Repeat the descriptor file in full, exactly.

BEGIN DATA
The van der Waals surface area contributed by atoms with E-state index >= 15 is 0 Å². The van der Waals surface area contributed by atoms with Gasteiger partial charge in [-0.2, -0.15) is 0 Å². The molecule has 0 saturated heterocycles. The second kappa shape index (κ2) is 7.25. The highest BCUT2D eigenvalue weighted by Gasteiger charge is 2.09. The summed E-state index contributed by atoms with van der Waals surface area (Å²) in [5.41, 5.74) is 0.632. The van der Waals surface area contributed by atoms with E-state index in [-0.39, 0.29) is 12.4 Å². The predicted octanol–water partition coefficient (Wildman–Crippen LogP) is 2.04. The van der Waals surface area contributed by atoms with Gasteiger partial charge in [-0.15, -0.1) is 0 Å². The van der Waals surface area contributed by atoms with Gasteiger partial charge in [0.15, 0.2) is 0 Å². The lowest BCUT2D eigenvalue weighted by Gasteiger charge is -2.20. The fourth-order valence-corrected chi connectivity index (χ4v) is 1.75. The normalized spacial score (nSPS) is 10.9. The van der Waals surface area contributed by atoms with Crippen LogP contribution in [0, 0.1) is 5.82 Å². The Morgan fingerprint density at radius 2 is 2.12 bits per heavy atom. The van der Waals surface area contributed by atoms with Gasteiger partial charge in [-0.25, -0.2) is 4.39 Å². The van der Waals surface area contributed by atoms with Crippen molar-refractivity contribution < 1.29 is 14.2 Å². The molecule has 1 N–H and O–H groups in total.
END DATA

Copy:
The van der Waals surface area contributed by atoms with E-state index >= 15 is 0 Å². The van der Waals surface area contributed by atoms with Gasteiger partial charge in [-0.2, -0.15) is 0 Å². The molecule has 0 saturated heterocycles. The second kappa shape index (κ2) is 7.25. The highest BCUT2D eigenvalue weighted by Gasteiger charge is 2.09. The summed E-state index contributed by atoms with van der Waals surface area (Å²) in [5.41, 5.74) is 0.632. The van der Waals surface area contributed by atoms with E-state index in [-0.39, 0.29) is 12.4 Å². The predicted octanol–water partition coefficient (Wildman–Crippen LogP) is 2.04. The van der Waals surface area contributed by atoms with Gasteiger partial charge in [-0.15, -0.1) is 0 Å². The van der Waals surface area contributed by atoms with Gasteiger partial charge in [0.15, 0.2) is 0 Å². The lowest BCUT2D eigenvalue weighted by Gasteiger charge is -2.20. The fourth-order valence-corrected chi connectivity index (χ4v) is 1.75. The normalized spacial score (nSPS) is 10.9. The van der Waals surface area contributed by atoms with Crippen LogP contribution in [0, 0.1) is 5.82 Å². The Morgan fingerprint density at radius 2 is 2.12 bits per heavy atom. The van der Waals surface area contributed by atoms with Gasteiger partial charge in [-0.25, -0.2) is 4.39 Å². The van der Waals surface area contributed by atoms with Crippen molar-refractivity contribution < 1.29 is 14.2 Å². The molecule has 1 N–H and O–H groups in total.